Football managers are paid to influence matters on the pitch, but Owen Coyle was reduced to the role of helpless spectator, as medics tried to resuscitate Fabrice Muamba.
On March 17 2012, Bolton Wanderers midfielder Fabrice Muamba collapsed during an FA Cup quarter-final tie against Tottenham Hotspur. At the age of 23-years-old, the former Arsenal forward had suffered a cardiac arrest that stopped his heart beating for 78 minutes – almost a whole football match.
The footballing universe came together, from the likes of Lionel Messi, all came together, praying Muamba would come through the awful tale. More than ten years after the terrifying incident at White Hart Lane, Coyle, who is now manager of Scottish Championship side Queens Park, provided an incredible insight into Muamba’s “miraculous” recovery.
Read More: Fabrice Muamba returning to football 10 years on from cardiac arrest on pitch
“That was surreal, because obviously, it’s a thing that you think would never happen,” Coyle began on the Undr the Cosh podcast. “It’s a thing that you don’t have any training for.
“First and foremost, the important thing was that Fabrice was going to be okay. The game at White Hart Lane, Fabrice was just running into the box and I remember the physio saying, ‘you know Fabrice has collapsed’.
“You know when you have those moments where players get injured and opposition fans will give them pelters, that was totally different. The Tottenham fans kind of realised ‘oh that’s something serious’.
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“The good fortune is that Dr Andrew Deaner, who was a specialist in his field, was a Tottenham Hotspur season ticket holder in the stands. Because he knew the chief steward, he was able to get access to the field straight away, because he recognised that it was serious.”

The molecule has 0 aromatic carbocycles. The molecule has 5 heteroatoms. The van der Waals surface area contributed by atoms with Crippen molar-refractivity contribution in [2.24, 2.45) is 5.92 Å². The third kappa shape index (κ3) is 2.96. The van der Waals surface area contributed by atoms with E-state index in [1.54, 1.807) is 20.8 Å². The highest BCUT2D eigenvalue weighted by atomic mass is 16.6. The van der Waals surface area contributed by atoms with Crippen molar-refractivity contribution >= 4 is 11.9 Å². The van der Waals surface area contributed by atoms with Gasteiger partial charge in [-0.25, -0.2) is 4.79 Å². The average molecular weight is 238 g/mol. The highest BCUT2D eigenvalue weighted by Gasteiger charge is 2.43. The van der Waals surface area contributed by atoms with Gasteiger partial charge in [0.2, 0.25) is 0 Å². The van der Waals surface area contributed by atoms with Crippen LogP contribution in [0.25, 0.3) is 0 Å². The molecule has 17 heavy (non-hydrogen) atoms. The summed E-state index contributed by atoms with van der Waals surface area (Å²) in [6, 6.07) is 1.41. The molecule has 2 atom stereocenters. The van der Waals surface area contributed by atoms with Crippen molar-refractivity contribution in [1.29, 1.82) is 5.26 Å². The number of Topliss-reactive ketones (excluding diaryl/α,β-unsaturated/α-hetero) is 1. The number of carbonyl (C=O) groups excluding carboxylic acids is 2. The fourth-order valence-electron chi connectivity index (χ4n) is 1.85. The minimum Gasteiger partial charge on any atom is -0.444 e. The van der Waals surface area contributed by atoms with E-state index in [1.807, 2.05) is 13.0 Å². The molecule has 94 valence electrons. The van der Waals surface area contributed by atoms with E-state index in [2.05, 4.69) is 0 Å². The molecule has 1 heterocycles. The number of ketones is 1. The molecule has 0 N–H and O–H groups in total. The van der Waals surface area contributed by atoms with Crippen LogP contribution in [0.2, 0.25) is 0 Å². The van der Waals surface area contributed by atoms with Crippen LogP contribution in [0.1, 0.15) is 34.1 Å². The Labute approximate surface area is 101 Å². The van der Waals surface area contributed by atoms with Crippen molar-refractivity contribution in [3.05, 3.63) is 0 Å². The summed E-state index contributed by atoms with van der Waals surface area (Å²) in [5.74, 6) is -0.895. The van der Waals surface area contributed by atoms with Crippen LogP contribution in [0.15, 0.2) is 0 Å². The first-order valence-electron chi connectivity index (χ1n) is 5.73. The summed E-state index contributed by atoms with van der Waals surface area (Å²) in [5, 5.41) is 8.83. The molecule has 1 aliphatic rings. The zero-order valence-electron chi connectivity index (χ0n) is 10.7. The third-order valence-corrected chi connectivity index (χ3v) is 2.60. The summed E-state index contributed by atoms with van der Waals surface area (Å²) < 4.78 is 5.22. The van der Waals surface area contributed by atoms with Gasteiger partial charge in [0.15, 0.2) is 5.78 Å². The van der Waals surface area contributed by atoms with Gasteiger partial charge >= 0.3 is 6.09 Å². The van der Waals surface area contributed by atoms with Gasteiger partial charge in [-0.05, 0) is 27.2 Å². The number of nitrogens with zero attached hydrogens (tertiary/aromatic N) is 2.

Officially, Deaner was off duty, but the very best medics and doctors are never off duty. "I am a Spurs fan and I was there with my brothers,” Deaner said in an interview with the BBC. “We were watching and then the game stopped. I noticed that Fabrice Muamba had collapsed and I saw people running on and starting CPR.
“As soon as I saw that, I turned to my brothers and said 'I should help' and they agreed. I managed to persuade one of the stewards, who we know because we sit in the same place, to take me down.”
For six long and painful minutes, Dr Deaner and other club doctors and ambulance personnel desperately tried to revive Muamba on the pitch. Players, teammates and opposition, either watched on, helpless and terrified, while others consoled crying teammates and stared aimlessly, almost as if in a trance. Accompanied by Coyle and Bolton captain Kevin Davies, Muamba was rushed to the Heart Attack Centre at The London Chest hospital.
A joint statement released from Muamba’s club and the hospital said he was in a critical condition. However, just like his industrious, classy performances on the pitch, Muamba was fought with miraculous determination.